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at&t labs

Profiles

STEMinist Profile: Amanda Stent, Principal Member of Technical Staff, AT&T Labs – Research

Amanda Stent - AT&T Labs

Amanda Stent

Principal Member of Technical Staff

AT&T Labs – Research



What inspired you to pursue a career in STEM?
I am inspired by the idea that we can understand human intelligence, and particularly that we can build models of human intelligence that we can operationalize (cause to work) in computers. There are several STEM-related fields that allow one to study human intelligence (neuroscience and cognitive science) but in computer science I can encode models of intelligence and make them do things to see how they work.

What is the coolest project you have worked on and why?
Although I work on many cool projects, the ones that most excite me are related to making computer programs that can have conversations with humans using ‘natural languages’ like English and Spanish, and in particular that can adapt to the humans with whom they are talking. It is in these projects that I am able most directly to look at how thoughts turn into sentences, which is a core intelligence of human beings and central to our everyday lives.

Role models/heroes:
One of my role models is Susan Brennan, who is a cognitive psychologist. So she looks at human language from a slightly different perspective than I do. Like me, Susan is fascinated by how humans communicate. She is an incredibly productive person who has made fundamental contributions to science, and also someone who is genuinely interested in mentoring and helping others.

Why do you love working in STEM?
I love knowing that I can do something new, create something no one has done before. This is both exciting and scary! As Jules Verne said, “Science, my lad, is made up of mistakes, but they are mistakes which it is useful to make, because they lead little by little to the truth.” I also love working on things that may make a real difference in people’s lives – for example, make it easier for people with disabilities to access and use technology.

Advice for future STEMinists?
Sometimes you have to be ruthless. The world is full of people who will tell you what you can and should do (and what you cannot and should not do!). But you are the one who has to live with your decisions. So, don’t follow the herd unthinkingly. You have probably read “The Road Not Taken” by Robert Frost; I have made many life choices that were “the one less traveled by,” and it is true that “that has made all the difference.”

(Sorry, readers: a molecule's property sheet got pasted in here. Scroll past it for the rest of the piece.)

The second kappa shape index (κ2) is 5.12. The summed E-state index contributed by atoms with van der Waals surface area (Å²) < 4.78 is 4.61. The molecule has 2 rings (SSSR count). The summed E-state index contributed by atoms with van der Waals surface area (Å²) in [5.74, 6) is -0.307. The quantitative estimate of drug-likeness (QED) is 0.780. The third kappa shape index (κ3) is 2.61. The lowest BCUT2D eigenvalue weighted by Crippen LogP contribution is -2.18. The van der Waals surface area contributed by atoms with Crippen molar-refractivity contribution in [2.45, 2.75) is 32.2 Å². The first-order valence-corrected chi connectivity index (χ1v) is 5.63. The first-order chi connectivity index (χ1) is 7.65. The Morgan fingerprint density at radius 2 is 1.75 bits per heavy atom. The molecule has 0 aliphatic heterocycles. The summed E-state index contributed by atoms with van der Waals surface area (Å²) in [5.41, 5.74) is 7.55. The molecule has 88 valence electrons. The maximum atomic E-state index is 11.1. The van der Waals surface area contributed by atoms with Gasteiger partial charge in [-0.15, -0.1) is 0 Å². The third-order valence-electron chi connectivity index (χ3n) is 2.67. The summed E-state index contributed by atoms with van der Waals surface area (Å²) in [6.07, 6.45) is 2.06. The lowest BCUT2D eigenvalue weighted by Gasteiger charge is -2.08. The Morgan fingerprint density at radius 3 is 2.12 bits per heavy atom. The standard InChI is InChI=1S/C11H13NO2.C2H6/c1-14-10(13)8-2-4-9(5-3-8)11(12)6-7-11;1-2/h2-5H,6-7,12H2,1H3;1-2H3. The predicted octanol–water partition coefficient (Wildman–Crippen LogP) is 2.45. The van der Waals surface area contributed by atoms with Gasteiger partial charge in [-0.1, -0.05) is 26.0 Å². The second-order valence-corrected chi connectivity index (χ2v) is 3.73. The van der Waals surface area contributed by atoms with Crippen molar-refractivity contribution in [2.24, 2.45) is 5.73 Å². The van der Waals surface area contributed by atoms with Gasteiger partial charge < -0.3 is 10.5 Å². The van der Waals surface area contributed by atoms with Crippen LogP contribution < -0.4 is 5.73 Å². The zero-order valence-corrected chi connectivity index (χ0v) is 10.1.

Favorite website/app:
I got into computer science in high school, and you can too! There are typically very few computer science projects in high school science fairs – so the odds of winning an award are good. If you need ideas, try Science Buddies. I also always recommend MentorNet; MentorNet pairs up young people interested in science and engineering with mentors.

Website: www.amandastent.com

Profiles

STEMinist Profile: Mary Fernández, Information & Software Systems Research, AT&T Labs

Mary Fernandez - ATT Labs

Mary Fernández

Assistant Vice President, Information and Software Systems Research

AT&T Labs



What inspired you to pursue a career in STEM?
I was a very good student in math and science and I knew that entering an engineering field would provide me with a stable, good income, and an intellectually challenging career. When I arrived at Brown University, as a freshman, I enrolled in engineering, but I wasn’t happy. Computer science was a very new field—I had never seen a computer in my life, so I signed up for the Introduction to Computer Science course.